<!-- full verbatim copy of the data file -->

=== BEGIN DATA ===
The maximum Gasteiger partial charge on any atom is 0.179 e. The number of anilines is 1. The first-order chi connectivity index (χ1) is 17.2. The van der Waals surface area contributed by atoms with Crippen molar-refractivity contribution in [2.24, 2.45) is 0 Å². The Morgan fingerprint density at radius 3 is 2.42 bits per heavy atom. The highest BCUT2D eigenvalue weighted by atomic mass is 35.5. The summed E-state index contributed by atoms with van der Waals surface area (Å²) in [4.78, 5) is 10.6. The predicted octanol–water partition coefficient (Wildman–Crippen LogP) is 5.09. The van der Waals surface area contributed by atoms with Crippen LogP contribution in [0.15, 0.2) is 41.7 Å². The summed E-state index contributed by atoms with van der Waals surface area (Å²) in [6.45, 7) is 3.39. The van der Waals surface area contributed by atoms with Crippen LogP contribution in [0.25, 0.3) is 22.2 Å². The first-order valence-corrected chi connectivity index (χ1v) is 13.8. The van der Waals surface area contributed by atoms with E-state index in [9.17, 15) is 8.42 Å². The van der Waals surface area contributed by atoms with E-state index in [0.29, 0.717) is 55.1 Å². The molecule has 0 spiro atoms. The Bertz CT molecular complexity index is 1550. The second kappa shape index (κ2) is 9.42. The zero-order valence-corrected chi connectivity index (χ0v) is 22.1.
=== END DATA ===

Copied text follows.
The maximum Gasteiger partial charge on any atom is 0.179 e. The number of anilines is 1. The first-order chi connectivity index (χ1) is 17.2. The van der Waals surface area contributed by atoms with Crippen molar-refractivity contribution in [2.24, 2.45) is 0 Å². The Morgan fingerprint density at radius 3 is 2.42 bits per heavy atom. The highest BCUT2D eigenvalue weighted by atomic mass is 35.5. The summed E-state index contributed by atoms with van der Waals surface area (Å²) in [4.78, 5) is 10.6. The predicted octanol–water partition coefficient (Wildman–Crippen LogP) is 5.09. The van der Waals surface area contributed by atoms with Crippen LogP contribution in [0.15, 0.2) is 41.7 Å². The summed E-state index contributed by atoms with van der Waals surface area (Å²) in [6.45, 7) is 3.39. The van der Waals surface area contributed by atoms with Crippen LogP contribution in [0.25, 0.3) is 22.2 Å². The first-order valence-corrected chi connectivity index (χ1v) is 13.8. The van der Waals surface area contributed by atoms with E-state index in [9.17, 15) is 8.42 Å². The van der Waals surface area contributed by atoms with E-state index in [0.29, 0.717) is 55.1 Å². The molecule has 0 spiro atoms. The Bertz CT molecular complexity index is 1550. The second kappa shape index (κ2) is 9.42. The zero-order valence-corrected chi connectivity index (χ0v) is 22.1.